“One thing I actually had trouble with was… I didn’t have trouble with it at the time, but in hindsight, it was something I wish I had experienced… I’m not going to go into details because it’s kind of a spoiler, but some things happened to Bobby. I’ll probably get into this more at another time, but there were things that happened in my life after we shot Measure of a Man that looking at them in a selfish way were like, ‘Oh, man, I could have used this experience in the film that I just finished.’ I had a better understanding of what happens in Bobby’s mind after it happened to me.”
Of course, in coming-of-age traditions, Bobby experiences many things that summer: bullying, unrequited crushes, family drama, learning to stand up for himself. Cooper only has lived through some of those things.
“I don’t think bullying, no,” Cooper says. “Not to the extent that Bobby has to go through. No one should have to endure that kind of harassment and abuse, but I think a lot of people do know what it is like who go to school. Maybe this movie will help them see that it’s not forever. It does get better.”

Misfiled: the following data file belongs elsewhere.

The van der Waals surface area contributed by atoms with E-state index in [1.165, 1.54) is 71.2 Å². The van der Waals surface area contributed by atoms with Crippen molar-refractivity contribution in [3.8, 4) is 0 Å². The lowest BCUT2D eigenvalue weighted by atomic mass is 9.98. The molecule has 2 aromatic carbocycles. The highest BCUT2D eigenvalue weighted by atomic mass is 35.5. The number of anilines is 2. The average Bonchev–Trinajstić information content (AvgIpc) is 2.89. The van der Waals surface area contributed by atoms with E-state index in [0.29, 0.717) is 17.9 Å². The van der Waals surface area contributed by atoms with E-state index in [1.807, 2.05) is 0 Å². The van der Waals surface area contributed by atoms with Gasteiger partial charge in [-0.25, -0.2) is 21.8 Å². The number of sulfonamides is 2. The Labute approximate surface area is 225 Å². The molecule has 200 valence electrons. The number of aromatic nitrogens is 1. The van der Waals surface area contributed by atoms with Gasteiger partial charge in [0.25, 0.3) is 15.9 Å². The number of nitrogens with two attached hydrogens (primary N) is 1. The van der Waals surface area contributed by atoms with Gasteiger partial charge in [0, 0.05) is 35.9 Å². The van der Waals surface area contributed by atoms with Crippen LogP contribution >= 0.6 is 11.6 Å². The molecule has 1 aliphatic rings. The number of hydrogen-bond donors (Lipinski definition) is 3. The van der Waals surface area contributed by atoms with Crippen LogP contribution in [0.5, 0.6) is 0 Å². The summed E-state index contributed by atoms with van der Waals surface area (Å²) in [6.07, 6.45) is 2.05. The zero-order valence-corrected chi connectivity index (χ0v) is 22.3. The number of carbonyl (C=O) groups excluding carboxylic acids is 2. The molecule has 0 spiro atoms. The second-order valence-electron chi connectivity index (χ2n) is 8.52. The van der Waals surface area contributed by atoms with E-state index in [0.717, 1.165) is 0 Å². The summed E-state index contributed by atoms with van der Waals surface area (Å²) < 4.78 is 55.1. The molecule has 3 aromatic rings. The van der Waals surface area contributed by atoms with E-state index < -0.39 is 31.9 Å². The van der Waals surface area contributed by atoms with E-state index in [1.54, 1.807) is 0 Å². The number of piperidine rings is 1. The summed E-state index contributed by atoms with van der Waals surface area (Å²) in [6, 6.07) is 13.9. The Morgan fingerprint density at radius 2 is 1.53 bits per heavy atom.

He’s also not sure he’s done the unrequited love thing, on one or the other side of the equation.
“I honestly don’t know,” Cooper admits. “It’s hard to tell with that kind of thing. It’s one of those things where you might think you have been friend-zoned or something like that. For all I know I could be friend-zoned by somebody, I couldn’t tell you who, though.” He laughs.
However, Cooper does believe that Bobby learned what was most vital in the film.
“To stand up for yourself, you need to have confidence in yourself, that you can accomplish what you are setting out to do. In the movie, he finally gets the strength to stand up for himself because he gains the self-confidence with the help of Dr. Kahn. I think self-confidence is the most important thing for Bobby at the end of the movie.”
Unlike the Marx family in the movie, Cooper also has never had an annual vacation jaunt.
“Just recently my mom and I started to go up to Minnesota,” Cooper says. “Her whole family lives up there. But, we’ve never really had a consistent yearly vacation. We don’t really need that, because we lived on a farm for probably seven or eight years. A long time. We were constantly around a ton of animals. A lot of our vacation time was dedicated to my siblings. They did competitive equestrian horse jumping. That was a big part of our lives. It took up a lot of vacation time, because my mom and my siblings had to travel around the country and do that. It was a great time to have those animals, but in hindsight it’s like, they’re very expensive. It’s a very expensive business and sport. Then we moved on from horses and got into other animals.”